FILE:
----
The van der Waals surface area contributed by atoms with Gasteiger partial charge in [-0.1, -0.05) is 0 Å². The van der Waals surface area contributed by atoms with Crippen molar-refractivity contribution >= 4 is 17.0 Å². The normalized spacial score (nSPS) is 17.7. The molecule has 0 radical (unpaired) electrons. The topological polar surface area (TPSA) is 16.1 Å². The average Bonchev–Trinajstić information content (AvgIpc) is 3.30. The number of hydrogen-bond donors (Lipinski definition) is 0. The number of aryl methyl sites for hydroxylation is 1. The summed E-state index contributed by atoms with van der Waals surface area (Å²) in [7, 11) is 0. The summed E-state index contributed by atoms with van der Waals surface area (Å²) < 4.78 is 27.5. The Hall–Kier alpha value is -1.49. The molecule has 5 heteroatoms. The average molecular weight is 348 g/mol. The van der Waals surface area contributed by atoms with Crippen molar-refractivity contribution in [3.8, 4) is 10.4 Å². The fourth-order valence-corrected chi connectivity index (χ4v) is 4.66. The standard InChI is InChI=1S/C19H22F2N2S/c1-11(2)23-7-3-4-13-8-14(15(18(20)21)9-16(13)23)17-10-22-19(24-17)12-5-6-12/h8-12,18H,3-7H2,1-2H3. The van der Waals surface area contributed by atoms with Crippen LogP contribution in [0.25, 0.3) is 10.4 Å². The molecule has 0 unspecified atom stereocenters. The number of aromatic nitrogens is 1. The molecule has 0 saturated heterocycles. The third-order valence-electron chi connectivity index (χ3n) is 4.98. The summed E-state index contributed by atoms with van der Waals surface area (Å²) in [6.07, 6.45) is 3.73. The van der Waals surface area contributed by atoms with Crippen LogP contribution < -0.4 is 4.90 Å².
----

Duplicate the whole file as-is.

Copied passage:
The van der Waals surface area contributed by atoms with Gasteiger partial charge in [-0.1, -0.05) is 0 Å². The van der Waals surface area contributed by atoms with Crippen molar-refractivity contribution >= 4 is 17.0 Å². The normalized spacial score (nSPS) is 17.7. The molecule has 0 radical (unpaired) electrons. The topological polar surface area (TPSA) is 16.1 Å². The average Bonchev–Trinajstić information content (AvgIpc) is 3.30. The number of hydrogen-bond donors (Lipinski definition) is 0. The number of aryl methyl sites for hydroxylation is 1. The summed E-state index contributed by atoms with van der Waals surface area (Å²) in [7, 11) is 0. The summed E-state index contributed by atoms with van der Waals surface area (Å²) < 4.78 is 27.5. The Hall–Kier alpha value is -1.49. The molecule has 5 heteroatoms. The average molecular weight is 348 g/mol. The van der Waals surface area contributed by atoms with Crippen molar-refractivity contribution in [3.8, 4) is 10.4 Å². The fourth-order valence-corrected chi connectivity index (χ4v) is 4.66. The standard InChI is InChI=1S/C19H22F2N2S/c1-11(2)23-7-3-4-13-8-14(15(18(20)21)9-16(13)23)17-10-22-19(24-17)12-5-6-12/h8-12,18H,3-7H2,1-2H3. The van der Waals surface area contributed by atoms with Crippen LogP contribution in [0.25, 0.3) is 10.4 Å². The molecule has 0 unspecified atom stereocenters. The number of aromatic nitrogens is 1. The molecule has 0 saturated heterocycles. The third-order valence-electron chi connectivity index (χ3n) is 4.98. The summed E-state index contributed by atoms with van der Waals surface area (Å²) in [6.07, 6.45) is 3.73. The van der Waals surface area contributed by atoms with Crippen LogP contribution < -0.4 is 4.90 Å².